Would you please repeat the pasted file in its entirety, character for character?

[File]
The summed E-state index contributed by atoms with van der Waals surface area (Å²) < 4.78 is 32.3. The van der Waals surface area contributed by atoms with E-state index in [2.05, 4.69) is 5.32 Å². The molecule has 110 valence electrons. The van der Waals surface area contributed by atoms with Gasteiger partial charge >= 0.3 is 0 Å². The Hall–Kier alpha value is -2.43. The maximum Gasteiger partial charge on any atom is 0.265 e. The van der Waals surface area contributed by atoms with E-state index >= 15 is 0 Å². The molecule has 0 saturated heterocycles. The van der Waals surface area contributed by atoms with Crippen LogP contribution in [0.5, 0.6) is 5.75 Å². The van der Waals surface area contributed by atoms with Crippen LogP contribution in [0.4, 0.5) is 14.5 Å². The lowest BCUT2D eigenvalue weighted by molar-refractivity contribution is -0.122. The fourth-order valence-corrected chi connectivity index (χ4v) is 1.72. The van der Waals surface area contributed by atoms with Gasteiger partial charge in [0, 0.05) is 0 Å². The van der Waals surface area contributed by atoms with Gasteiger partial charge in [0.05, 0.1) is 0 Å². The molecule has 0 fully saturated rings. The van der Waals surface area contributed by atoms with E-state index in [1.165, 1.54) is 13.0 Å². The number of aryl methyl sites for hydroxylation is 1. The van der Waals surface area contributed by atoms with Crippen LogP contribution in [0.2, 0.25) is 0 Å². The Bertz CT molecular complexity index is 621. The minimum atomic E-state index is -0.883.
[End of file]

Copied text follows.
The summed E-state index contributed by atoms with van der Waals surface area (Å²) < 4.78 is 32.3. The van der Waals surface area contributed by atoms with E-state index in [2.05, 4.69) is 5.32 Å². The molecule has 110 valence electrons. The van der Waals surface area contributed by atoms with Gasteiger partial charge >= 0.3 is 0 Å². The Hall–Kier alpha value is -2.43. The maximum Gasteiger partial charge on any atom is 0.265 e. The van der Waals surface area contributed by atoms with E-state index >= 15 is 0 Å². The molecule has 0 saturated heterocycles. The van der Waals surface area contributed by atoms with Crippen LogP contribution in [0.5, 0.6) is 5.75 Å². The van der Waals surface area contributed by atoms with Crippen LogP contribution in [0.4, 0.5) is 14.5 Å². The lowest BCUT2D eigenvalue weighted by molar-refractivity contribution is -0.122. The fourth-order valence-corrected chi connectivity index (χ4v) is 1.72. The van der Waals surface area contributed by atoms with Gasteiger partial charge in [0, 0.05) is 0 Å². The van der Waals surface area contributed by atoms with Gasteiger partial charge in [0.05, 0.1) is 0 Å². The molecule has 0 fully saturated rings. The van der Waals surface area contributed by atoms with E-state index in [1.165, 1.54) is 13.0 Å². The number of aryl methyl sites for hydroxylation is 1. The van der Waals surface area contributed by atoms with Crippen LogP contribution in [0.2, 0.25) is 0 Å². The Bertz CT molecular complexity index is 621. The minimum atomic E-state index is -0.883.